Are Scotland's poorest people hard to reach?

A report by Heriot-Watt University for the Equality and Human Rights Commission has revealed how policies which aim to tackle poverty in the most deprived areas don't always benefit the poorest people, particularly those in minority communities.

The research showed that there is not always a link between the poorest places and the poorest people. While many of those experiencing the greatest poverty do live in the poorest areas, some do not. This means that policies which target particular areas, or 'place based policies', do not always benefit everyone equally.

Dr Peter Matthews, lecturer at School of the Built Environment at Heriot-Watt University and Principal author of the report, said, "Moving things forward, there is clearly a need for Equality Impact Assessments to be much more embedded within the policy making processes in line with statutory obligations in the Equality Act 2010. This needs to run through the process of developing single outcome agreements, however they develop in future, and in devising community plans for individual neighbourhoods. Place based policies need to address meeting the National Outcomes on equality throughout the different neighbourhoods in Scotland."

Geography and Group Identity approaches

The research reviewed previous approaches in Scotland such as Social Inclusion Partnerships as well as evidence from England and elsewhere. It found that the data was often so poor that no-one could say with any confidence that anti-poverty programmes actually benefitted disabled people, ethnic minorities or lone parents in the same way that they benefited other local residents.

For example, while Bangladeshi, African, Caribbean and White Irish groups experience high rates of poverty, and live in the most deprived neighbourhoods in high numbers, other groups have a different experience - new migrants, who may face financial and social exclusion due to racism, are frequently concentrated within poor quality housing, but not necessarily in the most economically deprived areas.

While place based policies can be an appropriate response to deprivation, they often fail to encompass issues of equality for groups who either live outside the most deprived areas, or who do live in areas of deprivation but nevertheless experience different social problems and barriers. The report suggests that an approach which is based as much on group identity as geography could improve outcomes more equally.

Equalities groups living in poverty that may be invisible to place based policies include those of race, religion, gender (especially lone parents), LGBT, and even age (for example pensioner poverty).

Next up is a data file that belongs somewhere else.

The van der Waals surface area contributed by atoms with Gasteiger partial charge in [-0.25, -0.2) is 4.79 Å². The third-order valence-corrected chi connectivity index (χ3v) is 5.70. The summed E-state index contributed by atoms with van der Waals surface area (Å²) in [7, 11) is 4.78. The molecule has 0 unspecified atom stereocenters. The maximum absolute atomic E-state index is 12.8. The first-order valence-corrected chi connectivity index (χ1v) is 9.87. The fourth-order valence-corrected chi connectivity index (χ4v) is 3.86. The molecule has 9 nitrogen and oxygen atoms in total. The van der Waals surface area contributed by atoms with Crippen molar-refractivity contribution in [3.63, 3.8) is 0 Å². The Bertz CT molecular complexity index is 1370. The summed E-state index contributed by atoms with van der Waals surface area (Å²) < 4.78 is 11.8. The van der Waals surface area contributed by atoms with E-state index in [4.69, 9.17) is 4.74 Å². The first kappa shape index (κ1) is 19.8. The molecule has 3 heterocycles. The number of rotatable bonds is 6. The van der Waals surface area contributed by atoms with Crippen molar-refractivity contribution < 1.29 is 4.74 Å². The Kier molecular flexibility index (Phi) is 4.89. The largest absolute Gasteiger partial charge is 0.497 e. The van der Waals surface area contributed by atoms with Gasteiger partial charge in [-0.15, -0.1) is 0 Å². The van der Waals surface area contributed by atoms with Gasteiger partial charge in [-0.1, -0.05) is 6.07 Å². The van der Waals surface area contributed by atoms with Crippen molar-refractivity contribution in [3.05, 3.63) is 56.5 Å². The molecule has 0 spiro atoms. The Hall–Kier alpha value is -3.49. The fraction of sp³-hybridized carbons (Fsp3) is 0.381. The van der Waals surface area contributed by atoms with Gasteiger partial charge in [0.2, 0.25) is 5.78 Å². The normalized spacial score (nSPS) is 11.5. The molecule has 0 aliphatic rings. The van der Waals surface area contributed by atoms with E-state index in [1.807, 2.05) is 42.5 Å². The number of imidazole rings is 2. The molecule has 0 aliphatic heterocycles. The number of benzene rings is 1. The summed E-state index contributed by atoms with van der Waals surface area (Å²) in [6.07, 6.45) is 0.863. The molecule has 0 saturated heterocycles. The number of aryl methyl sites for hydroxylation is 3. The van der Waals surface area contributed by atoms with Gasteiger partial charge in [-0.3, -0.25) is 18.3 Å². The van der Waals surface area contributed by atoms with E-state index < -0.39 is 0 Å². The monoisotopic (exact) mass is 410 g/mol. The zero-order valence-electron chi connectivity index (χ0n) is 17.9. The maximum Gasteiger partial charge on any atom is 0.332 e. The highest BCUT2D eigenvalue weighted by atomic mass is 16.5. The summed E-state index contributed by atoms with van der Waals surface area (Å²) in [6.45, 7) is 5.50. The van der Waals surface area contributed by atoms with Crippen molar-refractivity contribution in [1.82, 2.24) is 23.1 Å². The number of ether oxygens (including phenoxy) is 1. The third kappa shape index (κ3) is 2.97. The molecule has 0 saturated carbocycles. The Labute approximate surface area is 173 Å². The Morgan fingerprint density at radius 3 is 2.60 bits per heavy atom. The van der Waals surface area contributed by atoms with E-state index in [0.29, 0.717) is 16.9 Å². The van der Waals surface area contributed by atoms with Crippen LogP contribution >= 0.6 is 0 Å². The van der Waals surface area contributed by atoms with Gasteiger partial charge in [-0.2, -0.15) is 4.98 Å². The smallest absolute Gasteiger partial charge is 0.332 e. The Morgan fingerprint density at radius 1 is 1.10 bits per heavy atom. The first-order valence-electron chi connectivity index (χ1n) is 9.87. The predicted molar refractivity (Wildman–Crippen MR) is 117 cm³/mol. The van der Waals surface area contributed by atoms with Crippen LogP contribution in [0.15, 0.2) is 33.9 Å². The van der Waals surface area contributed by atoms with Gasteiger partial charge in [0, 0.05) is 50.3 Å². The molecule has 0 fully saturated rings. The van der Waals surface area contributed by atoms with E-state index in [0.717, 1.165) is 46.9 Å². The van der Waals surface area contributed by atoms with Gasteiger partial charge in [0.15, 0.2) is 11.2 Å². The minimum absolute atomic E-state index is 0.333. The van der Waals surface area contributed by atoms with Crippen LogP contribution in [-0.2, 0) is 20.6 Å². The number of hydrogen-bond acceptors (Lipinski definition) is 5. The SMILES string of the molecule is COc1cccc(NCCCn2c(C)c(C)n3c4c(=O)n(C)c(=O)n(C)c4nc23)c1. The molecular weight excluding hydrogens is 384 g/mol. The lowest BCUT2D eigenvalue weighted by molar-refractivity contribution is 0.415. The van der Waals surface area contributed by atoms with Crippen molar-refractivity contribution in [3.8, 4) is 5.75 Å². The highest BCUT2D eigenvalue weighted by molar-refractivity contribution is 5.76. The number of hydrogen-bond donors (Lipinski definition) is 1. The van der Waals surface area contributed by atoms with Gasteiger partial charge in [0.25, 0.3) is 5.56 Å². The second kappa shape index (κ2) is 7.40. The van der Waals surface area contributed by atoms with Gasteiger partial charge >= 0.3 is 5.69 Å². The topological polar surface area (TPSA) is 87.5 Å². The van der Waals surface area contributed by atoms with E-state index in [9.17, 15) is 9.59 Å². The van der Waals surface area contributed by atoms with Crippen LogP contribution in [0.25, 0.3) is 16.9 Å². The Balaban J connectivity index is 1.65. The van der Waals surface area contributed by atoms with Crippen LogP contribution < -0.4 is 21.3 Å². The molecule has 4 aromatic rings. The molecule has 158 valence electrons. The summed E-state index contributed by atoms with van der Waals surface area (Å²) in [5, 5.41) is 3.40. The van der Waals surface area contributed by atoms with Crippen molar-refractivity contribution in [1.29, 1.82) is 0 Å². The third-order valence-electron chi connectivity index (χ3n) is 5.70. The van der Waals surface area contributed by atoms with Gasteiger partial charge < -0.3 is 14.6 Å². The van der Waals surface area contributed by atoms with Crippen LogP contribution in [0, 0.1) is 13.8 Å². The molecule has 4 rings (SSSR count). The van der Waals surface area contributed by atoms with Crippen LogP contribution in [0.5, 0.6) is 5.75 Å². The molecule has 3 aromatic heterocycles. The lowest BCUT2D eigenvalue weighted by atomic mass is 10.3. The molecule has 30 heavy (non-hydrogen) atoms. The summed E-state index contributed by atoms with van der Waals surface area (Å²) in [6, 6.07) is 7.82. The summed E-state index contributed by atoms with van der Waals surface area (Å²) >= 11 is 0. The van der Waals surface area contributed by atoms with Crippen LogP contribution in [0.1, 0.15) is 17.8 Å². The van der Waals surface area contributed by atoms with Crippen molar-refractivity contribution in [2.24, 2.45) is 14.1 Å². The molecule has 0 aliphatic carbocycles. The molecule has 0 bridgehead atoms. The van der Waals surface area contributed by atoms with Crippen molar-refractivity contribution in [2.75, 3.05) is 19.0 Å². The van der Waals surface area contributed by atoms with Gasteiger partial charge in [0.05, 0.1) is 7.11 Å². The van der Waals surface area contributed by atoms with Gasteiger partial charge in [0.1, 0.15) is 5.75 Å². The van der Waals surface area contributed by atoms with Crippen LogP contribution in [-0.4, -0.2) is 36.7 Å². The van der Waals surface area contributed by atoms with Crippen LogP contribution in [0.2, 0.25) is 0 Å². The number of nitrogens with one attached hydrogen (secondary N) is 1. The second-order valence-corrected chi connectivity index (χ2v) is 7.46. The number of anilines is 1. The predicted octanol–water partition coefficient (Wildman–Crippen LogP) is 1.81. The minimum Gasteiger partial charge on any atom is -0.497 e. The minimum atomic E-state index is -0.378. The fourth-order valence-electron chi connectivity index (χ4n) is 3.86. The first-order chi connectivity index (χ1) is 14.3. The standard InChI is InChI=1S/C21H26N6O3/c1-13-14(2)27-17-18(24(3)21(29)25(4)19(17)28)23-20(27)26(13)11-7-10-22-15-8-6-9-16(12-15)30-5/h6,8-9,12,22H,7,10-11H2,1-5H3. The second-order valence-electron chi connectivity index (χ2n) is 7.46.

Highlights of the report

The report found that:

  • While place based policies have a potentially positive impact on some of the poorest groups, they are not nuanced enough for equality groups.  
  • While poverty is one of the biggest challenges we face, focussing on a geographical area means that many people and groups slip through the net.  
  • Where equalities groups do live in the poorest areas, they do not always benefit from place based policies because the reasons for their poverty may differ from those around them - for example a disabled person may need specific support with transport to enable them to work. If this specific problem isn't addressed they face exclusion from the labour market  
  • Many of the poorest people who belong to equalities groups do not live in the poorest urban areas, and there is a danger that these 'hard to reach' groups become the 'easy to ignore'.  
  • Where place based policies do not reach the poorest people, the problems associated with poverty - physical and mental ill health, unemployment etc - are still not being tackled.

The report concludes that place based policies will not achieve their aims unless they embrace issues of equality, and that a strand based approach could therefore improve outcomes more equally.

What we need is a more nuanced approach which takes into account the fact that some of our poorest people don't live in our poorest areas

Kaliani Lyle, Equality & Human Rights Commission Scotland Commissioner

Kaliani Lyle, Equality & Human Rights Commission Scotland Commissioner, said, "Much of the Governments strategy to tackle the scourge of poverty in Scotland is a concentration on the poorest 15% of areas. We do not dispute that this is necessary or appropriate, but we are concerned that an overreliance on place may discriminate against those people in poverty who don't happen to live in those areas. Our research shows that many equalities groups - disabled people, minority ethnic groups, lone parents, older people - may experience high levels of poverty but won't necessarily benefit from the Governments approach because there is no "flex" built in to accommodate their needs. What we need is a more nuanced approach which takes into account the fact that some of our poorest people don't live in our poorest areas."